While researching some posts, I looked at the ability scores in the fantasy role-playing games published from 1974 to 1983. My notes grew until they became the tables that appear here.
These tables encompass nearly every fantasy RPG published between 1974 and 1983 that I happen to have, and I must have almost all of them. I cannot find my copy of Lords of Creation from 1983. Sorry LoC fans.
The table lists a 13 character traits from strength to beauty, and indicates the ability score each game uses to represent the trait. To decide on the mappings, I drew on each game’s description of an ability, and on the ability’s mechanical effect in the game. If more than one score contributed to an ability, I mapped the score with the biggest contribution.
Throughout all the years, fantasy RPGs adopted ability scores descended from the original six scores in D&D. Sometimes the names change—only the term “Strength” remains constant—but the essential traits remain. Some games split one of the original ability scores into narrower abilities: Dexterity splits into an attribute for precise movements and one for quickness. Constitution splits into attributes for endurance and resilience. Charisma splits into attributes for charm and beauty. With Unearthed Arcana, AD&D experimented with the Charisma and Comeliness split.
Not all games represent every trait in an ability score. When no ability applies to a trait, the cell appears in yellow.
The table omits a few odd ability scores that share no comparable scores in the other games. Tunnels & Trolls includes Luck, which apparently gives players a chance to roll all their saving throws at once. Chivalry & Sorcery includes Bardic Voice, for your Feudal Idol campaign. Arduin adds Mechanical Ability and Swimming Ability because no one had invented skills yet.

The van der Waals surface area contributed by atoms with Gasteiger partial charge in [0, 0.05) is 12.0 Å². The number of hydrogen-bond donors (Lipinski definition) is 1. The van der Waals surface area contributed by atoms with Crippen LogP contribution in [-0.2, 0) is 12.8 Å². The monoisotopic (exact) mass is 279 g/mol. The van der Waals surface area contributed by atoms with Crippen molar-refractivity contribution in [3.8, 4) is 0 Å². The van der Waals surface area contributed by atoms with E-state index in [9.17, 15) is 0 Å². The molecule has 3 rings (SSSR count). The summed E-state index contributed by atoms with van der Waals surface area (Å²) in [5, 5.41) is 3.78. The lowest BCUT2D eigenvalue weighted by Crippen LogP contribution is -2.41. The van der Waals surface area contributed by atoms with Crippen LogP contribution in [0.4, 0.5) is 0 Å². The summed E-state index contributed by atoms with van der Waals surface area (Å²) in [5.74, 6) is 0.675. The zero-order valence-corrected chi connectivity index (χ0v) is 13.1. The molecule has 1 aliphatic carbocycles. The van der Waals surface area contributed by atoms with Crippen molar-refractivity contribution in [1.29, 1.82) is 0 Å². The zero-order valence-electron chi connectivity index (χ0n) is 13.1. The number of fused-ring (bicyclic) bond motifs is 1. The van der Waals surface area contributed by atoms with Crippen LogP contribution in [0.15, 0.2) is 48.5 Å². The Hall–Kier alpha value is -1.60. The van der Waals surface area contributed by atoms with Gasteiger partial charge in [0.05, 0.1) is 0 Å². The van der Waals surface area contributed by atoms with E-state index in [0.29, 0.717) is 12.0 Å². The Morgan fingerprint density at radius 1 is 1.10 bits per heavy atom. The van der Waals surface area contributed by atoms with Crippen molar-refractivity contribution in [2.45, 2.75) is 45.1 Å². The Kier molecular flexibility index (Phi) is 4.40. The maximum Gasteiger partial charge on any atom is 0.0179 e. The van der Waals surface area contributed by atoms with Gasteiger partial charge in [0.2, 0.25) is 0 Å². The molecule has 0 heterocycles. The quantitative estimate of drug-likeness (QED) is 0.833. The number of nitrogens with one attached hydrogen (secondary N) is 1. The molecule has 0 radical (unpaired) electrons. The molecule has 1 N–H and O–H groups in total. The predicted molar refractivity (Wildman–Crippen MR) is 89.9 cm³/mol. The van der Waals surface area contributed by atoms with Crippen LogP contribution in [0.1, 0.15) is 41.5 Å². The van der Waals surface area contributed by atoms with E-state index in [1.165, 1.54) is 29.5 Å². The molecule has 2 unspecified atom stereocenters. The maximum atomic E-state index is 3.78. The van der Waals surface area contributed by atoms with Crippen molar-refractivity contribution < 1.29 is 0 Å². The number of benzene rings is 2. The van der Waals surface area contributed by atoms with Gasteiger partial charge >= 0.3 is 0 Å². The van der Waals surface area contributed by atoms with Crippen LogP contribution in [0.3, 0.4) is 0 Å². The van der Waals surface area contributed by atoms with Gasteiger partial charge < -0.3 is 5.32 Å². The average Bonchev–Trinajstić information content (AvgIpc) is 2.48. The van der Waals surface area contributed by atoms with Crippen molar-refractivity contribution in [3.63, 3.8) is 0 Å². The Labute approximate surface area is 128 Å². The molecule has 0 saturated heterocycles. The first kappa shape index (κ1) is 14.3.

These games come from an era when most designers worked to simulate game worlds more accurately than D&D. In the games that appeared in the early ’80s, this quest for realism shows in burgeoning numbers of ability scores. Powers & Perils appeared in 1983 and reaches a pinnacle for the situationist era of ability scores.
Powers & Perils uses scores for Strength, Stamina, Dexterity, Agility, Intelligence, Will, Eloquence, Empathy, Constitution, and Appearance. If designers had borrowed Bardic Voice from C&S, they would have covered everything. The game drops combinations of these 10 attributes into formulas for various factors used in the game. For example, to find your character’s Hit Point Value (HPV), calculate (S + St + C)/4, using Strength, Stamina, and Constitution. The game includes pages of similar equations, and thus defied my attempts to match abilities to my table. By 1984, unpopular RPGs such as P&P and Lords of Creation drove Avalon Hill to write a check for the RuneQuest license.
Meanwhile, The Fantasy Trip came from Steve Jackson’s man-to-man skirmish games, Melee and Wizard, and used just three ability scores. As the first RPG to use a point-buy system for ability scores, the abilities in TFT needed to be equally valuable.
The first Hero System game, Champions, also featured a point-buy system, but the system never balances the value of abilities. Instead, more valuable abilities cost more points. Other games on this list never needed to balance ability scores; players rolled the dice and took what chance gave them.
For comparison, D&D Next’s ability scores map as follows.
|Characteristic||Dungeons & Dragons
In the games that followed D&D, only the Wisdom ability score stands with few clear descendants. The story of Wisdom is a subject for a future post.